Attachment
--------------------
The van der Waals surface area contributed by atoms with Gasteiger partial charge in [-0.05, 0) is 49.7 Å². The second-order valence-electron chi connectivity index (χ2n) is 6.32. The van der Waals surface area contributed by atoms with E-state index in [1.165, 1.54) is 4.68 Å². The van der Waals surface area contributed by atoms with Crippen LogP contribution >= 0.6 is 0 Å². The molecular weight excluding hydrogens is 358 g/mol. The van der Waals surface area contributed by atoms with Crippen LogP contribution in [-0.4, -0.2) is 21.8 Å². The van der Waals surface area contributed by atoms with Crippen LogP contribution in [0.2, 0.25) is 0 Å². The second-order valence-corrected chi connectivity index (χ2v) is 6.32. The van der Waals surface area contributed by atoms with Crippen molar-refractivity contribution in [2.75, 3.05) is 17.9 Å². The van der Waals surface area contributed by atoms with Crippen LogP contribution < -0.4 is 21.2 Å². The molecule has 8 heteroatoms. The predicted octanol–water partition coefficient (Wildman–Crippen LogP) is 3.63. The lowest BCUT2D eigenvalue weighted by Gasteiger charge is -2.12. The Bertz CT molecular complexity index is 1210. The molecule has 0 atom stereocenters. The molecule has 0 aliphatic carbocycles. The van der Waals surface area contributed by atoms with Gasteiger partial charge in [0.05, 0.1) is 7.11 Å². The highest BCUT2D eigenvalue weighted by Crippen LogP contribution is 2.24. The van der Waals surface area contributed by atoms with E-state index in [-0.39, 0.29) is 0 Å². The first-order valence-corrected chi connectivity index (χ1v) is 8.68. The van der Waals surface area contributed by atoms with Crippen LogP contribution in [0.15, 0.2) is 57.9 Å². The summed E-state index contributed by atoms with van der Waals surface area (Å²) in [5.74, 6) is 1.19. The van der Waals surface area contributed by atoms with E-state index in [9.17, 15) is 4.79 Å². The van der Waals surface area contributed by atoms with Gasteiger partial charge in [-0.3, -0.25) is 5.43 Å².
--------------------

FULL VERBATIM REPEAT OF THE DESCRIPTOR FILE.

The van der Waals surface area contributed by atoms with Gasteiger partial charge in [-0.05, 0) is 49.7 Å². The second-order valence-electron chi connectivity index (χ2n) is 6.32. The van der Waals surface area contributed by atoms with E-state index in [1.165, 1.54) is 4.68 Å². The van der Waals surface area contributed by atoms with Crippen LogP contribution >= 0.6 is 0 Å². The molecular weight excluding hydrogens is 358 g/mol. The van der Waals surface area contributed by atoms with Crippen LogP contribution in [-0.4, -0.2) is 21.8 Å². The van der Waals surface area contributed by atoms with Crippen LogP contribution in [0.2, 0.25) is 0 Å². The second-order valence-corrected chi connectivity index (χ2v) is 6.32. The van der Waals surface area contributed by atoms with Crippen molar-refractivity contribution in [2.75, 3.05) is 17.9 Å². The van der Waals surface area contributed by atoms with Crippen LogP contribution < -0.4 is 21.2 Å². The molecule has 8 heteroatoms. The predicted octanol–water partition coefficient (Wildman–Crippen LogP) is 3.63. The lowest BCUT2D eigenvalue weighted by Gasteiger charge is -2.12. The Bertz CT molecular complexity index is 1210. The molecule has 0 atom stereocenters. The molecule has 0 aliphatic carbocycles. The van der Waals surface area contributed by atoms with Gasteiger partial charge in [0.05, 0.1) is 7.11 Å². The highest BCUT2D eigenvalue weighted by Crippen LogP contribution is 2.24. The van der Waals surface area contributed by atoms with E-state index in [-0.39, 0.29) is 0 Å². The first-order valence-corrected chi connectivity index (χ1v) is 8.68. The van der Waals surface area contributed by atoms with Crippen LogP contribution in [0.15, 0.2) is 57.9 Å². The summed E-state index contributed by atoms with van der Waals surface area (Å²) in [5.74, 6) is 1.19. The van der Waals surface area contributed by atoms with E-state index in [9.17, 15) is 4.79 Å². The van der Waals surface area contributed by atoms with Gasteiger partial charge in [-0.3, -0.25) is 5.43 Å².